7% : I agree with Prof Lennox's argument about the 'forgotten roots of science'. I made the same argument here. I am pretty sure that both of us, and C. S. Lewis as well, got the argument originally from Chesterton, who doubtless made it better than any of us.
8%: I wish people wouldn't diss Aristotle. On the page before, Lennox has been talking about the dead hand of Augustinianism keeping people's attentions focussed on the supernatural world and encouraging a symbolic, allegorical intepretation of nature. What was Augustinianism? Baptised Platonism. The dethronement of Plato by Aristotle at the time of St Thomas Aquinas was the critical moment when the tide turned. Aristotle was part of the solution, not part of the problem. Whitehead's quote about people in Europe in 1500 knowing less than Archimedes in the 3rd century BC is just bogus: if he had said 1100, sure.
11%: 'The cosmos is all there is, or was, or ever shall be' (Carl Sagan)
This is the crux of the matter for me and though I repeated myself over and over and over again when we were talking about Dawkins' 'The God Delusion' before I am still not sure I got my point across.
Let's define the 'Universe' as all there is, or was, or ever shall be.
And let's define the 'universe' as this thing that is all we can ever access by experience, which appears to obey certain rules.
Conflation of the two is not tenable.
It was not tenable to clear-thinking people at the time of Lucretius. Speaking of Plato, Aristotle, Descartes, Leibniz, Spinoza, Kant, Hegel, Locke and Berkeley, Prof Lennox says correctly 'that the universe is not self explanatory, and that it requires some explanation beyond itself, was something they accepted as fairly obvious.' After Boltzmann's formulation of the 2nd law of thermodynamics and observations of cosmic background radiation suggesting the occurrence of a 'Big Bang', the conflation of the universe with the Universe has become yet more untenable.
12 %: I don't think the definition(s) of science offered by Lennox rigorous enough to illuminate the areas of tension and non-tension between science and religion. I would like to refer you to this monologue by my alter ego. This is just my view: there is no creed defining science that we have to sign up to when we get our degrees. But I doubt that Peirce or Feynman would find much to disagree with me about - and so there is my token argument from authority out of the way.
16 %: '...theists claim that there is someone who stands in the same relationship to the universe that Aunt Matilda stands to her cake.'
Since Aunt Matilda made the cake for her nephew's birthday, these particular theists would be good subjects for a Lovecraftian short story. "The worshippers of Pzgra claim that the end of time she will give the universe to her nephew Pthaak-Zroghoroom, who will eat it, after first blowing out the suns to the strains of music beyond human comprehension."
26%: 'Saying that the universe arises from fluctuations in a quantum vacuum simply pushes the origins question one step further back, to asking about the provenance of the quantum vacuum. More importantly, it leaves unanswered the question 'what is the origin of the laws governing such a vacuum'?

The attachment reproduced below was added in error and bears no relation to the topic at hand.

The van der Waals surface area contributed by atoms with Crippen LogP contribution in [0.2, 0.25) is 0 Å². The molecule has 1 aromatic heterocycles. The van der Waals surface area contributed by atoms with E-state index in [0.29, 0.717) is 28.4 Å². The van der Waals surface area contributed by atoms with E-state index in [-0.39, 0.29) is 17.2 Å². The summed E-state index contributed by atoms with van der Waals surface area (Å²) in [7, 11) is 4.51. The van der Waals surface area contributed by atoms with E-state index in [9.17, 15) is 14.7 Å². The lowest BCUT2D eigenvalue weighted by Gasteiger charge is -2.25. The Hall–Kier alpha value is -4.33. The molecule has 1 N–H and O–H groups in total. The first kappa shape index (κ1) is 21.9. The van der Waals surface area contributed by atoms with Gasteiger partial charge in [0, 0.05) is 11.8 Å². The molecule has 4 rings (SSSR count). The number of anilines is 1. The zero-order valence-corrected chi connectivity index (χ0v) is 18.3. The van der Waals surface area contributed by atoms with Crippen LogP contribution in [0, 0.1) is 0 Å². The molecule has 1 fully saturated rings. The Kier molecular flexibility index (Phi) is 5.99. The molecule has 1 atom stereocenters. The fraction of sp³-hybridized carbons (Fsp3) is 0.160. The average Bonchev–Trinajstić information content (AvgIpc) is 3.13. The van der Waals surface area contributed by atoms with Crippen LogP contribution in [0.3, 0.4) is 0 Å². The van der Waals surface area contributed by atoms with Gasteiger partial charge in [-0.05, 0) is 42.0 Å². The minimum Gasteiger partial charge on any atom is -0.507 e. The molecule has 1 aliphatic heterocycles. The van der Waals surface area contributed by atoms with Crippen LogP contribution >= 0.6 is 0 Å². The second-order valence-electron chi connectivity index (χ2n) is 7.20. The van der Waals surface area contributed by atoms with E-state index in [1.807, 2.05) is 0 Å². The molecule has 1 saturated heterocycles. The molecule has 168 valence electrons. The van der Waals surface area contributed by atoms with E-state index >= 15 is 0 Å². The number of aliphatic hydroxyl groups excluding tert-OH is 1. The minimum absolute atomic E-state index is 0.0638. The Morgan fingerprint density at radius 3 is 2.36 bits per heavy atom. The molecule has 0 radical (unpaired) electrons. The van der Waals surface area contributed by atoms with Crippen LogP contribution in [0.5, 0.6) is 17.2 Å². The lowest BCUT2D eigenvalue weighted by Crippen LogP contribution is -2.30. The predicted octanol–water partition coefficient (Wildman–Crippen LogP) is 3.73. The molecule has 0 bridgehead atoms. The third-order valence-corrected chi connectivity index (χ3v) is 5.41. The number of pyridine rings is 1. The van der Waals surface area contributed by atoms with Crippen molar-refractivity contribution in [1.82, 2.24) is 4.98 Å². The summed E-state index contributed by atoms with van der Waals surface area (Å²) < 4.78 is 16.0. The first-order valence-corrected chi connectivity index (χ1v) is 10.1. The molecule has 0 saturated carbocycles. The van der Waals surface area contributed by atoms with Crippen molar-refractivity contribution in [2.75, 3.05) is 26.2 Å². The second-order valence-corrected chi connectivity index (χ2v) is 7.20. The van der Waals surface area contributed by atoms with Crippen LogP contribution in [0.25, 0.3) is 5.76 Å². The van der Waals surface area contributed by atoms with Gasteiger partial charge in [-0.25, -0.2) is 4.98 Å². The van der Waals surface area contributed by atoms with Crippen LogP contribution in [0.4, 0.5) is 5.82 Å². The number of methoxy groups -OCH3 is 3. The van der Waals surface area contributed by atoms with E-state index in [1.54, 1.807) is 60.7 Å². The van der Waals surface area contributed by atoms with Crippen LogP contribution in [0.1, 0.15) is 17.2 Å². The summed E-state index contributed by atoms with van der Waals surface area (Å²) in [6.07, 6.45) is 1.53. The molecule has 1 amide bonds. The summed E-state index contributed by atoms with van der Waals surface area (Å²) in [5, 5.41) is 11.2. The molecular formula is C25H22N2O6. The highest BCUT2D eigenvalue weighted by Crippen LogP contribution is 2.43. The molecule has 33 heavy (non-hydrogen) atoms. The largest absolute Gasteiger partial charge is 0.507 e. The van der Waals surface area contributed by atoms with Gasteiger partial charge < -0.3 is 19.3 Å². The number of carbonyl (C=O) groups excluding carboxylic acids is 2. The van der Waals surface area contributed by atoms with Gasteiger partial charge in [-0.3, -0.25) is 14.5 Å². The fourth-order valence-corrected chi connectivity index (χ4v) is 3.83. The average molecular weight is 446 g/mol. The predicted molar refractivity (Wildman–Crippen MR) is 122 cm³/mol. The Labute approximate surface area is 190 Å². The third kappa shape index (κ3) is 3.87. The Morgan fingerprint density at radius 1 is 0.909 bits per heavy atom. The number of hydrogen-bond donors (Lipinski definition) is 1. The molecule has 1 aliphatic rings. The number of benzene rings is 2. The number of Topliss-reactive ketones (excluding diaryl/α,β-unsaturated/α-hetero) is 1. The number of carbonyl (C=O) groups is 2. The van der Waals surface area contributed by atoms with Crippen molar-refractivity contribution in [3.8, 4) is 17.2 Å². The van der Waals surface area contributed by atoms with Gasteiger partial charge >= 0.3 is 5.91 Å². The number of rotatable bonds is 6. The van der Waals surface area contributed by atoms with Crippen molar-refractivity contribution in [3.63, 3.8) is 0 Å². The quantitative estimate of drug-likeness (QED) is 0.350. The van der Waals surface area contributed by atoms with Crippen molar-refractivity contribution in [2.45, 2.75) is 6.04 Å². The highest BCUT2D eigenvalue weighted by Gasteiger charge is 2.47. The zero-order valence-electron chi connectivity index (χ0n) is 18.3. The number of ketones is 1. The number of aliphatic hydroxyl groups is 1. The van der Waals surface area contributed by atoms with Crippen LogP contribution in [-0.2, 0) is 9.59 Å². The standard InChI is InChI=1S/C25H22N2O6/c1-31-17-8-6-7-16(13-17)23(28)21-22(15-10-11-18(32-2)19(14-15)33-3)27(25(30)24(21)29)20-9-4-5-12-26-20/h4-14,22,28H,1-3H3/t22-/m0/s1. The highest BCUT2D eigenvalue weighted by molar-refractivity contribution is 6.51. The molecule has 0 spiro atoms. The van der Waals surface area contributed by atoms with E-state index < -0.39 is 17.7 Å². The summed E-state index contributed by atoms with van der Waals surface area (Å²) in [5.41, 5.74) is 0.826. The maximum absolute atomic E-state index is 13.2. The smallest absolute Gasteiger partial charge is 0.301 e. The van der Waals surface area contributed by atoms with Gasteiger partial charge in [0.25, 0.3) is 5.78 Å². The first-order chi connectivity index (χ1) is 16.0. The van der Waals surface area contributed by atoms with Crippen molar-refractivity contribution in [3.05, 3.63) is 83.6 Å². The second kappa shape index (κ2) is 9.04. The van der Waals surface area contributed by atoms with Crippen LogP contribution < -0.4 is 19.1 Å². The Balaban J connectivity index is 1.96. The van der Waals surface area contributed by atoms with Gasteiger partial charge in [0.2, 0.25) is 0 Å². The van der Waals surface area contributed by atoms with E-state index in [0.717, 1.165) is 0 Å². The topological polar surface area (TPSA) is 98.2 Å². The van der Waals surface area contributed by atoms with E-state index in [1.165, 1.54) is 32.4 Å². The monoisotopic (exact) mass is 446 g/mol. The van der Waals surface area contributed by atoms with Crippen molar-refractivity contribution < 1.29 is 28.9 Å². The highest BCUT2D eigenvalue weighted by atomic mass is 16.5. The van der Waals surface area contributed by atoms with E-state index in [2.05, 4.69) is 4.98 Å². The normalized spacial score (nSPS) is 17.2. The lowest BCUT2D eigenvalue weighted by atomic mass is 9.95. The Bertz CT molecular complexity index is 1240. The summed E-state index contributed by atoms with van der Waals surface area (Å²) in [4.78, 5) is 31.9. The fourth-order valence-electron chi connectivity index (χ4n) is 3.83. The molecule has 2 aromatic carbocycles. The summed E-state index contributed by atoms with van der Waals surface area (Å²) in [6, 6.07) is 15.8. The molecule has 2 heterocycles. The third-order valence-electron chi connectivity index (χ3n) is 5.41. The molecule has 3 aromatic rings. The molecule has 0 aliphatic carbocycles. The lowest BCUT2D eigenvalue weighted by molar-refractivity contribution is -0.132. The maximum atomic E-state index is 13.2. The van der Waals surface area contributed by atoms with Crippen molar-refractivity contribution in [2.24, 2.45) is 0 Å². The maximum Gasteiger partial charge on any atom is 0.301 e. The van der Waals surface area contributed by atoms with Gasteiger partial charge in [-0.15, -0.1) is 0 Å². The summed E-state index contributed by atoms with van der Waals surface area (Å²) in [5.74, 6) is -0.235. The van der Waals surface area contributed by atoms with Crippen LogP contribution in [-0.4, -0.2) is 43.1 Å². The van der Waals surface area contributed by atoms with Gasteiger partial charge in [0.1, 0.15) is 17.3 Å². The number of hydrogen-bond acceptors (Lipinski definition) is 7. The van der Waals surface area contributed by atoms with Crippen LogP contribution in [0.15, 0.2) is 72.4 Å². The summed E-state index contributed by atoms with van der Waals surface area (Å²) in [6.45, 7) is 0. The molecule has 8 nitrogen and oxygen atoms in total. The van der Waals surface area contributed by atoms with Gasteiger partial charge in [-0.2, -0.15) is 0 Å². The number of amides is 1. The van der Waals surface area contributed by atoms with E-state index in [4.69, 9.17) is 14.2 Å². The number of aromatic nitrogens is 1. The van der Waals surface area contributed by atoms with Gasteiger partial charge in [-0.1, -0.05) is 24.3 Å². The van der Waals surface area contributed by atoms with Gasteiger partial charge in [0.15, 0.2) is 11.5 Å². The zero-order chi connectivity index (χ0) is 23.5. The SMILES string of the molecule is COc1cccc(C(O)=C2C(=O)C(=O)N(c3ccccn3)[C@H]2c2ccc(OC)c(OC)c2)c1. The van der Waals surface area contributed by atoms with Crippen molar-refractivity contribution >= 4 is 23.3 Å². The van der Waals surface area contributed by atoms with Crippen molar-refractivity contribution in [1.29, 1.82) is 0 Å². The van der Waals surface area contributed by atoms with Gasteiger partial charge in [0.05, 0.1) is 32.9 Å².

Something must be self-existent; otherwise nothing would exist. And it doubtless seems more reasonable to many people that this something be a quantum vacuum governed by certain laws, rather than God. But in essence, the problem is that the universe and everything in it are not self-existent, so we have absolutely no experience of what a self-existent thing might be like. I am pessimistic about the possibility of us ever making any meaningful stabs at figuring this out from inside the universe with our universe-bound reason. Which brings me to about 27%, and Prof Lennox's discussion of the anthropic principle.
I have never been particularly sympathetic to anthropic principle arguments.
I dislike them for two reasons: my scientific prejudice is that just as there are any number of rocky planets not so unlike ours, and our sun is nothing special, and our galaxy is nothing special, our universe ought to be nothing special. I also have a religious prejudice against the universe being somewhere where things have to balanced to 1 part in 1040 in order for us to be here: I don't like the 'author intrusion' of a Creator who would show off to that extent. It smacks of Oolon Coluphid's Babel Fish argument. I guess I have always thought,without explicitly putting it into sentences, that any amazing sensitivity of our existence to quantifiable features of the universe having certain extremely narrow quantities could be attributed to lack of knowledge and failure of imagination. That is, when we found out more about the universe and how it worked, we would find good reasons for why it was very probable that we would end up with these values, given unexciting initial conditions; and that when we thought about it more we would come up with all sorts of other ways matter could be organised so it could think, given all sorts of other specific values of these constants. Maybe I am wrong.
I am told I have been typing too long, so I will call this part one, and return to the anthropic principle real soon now...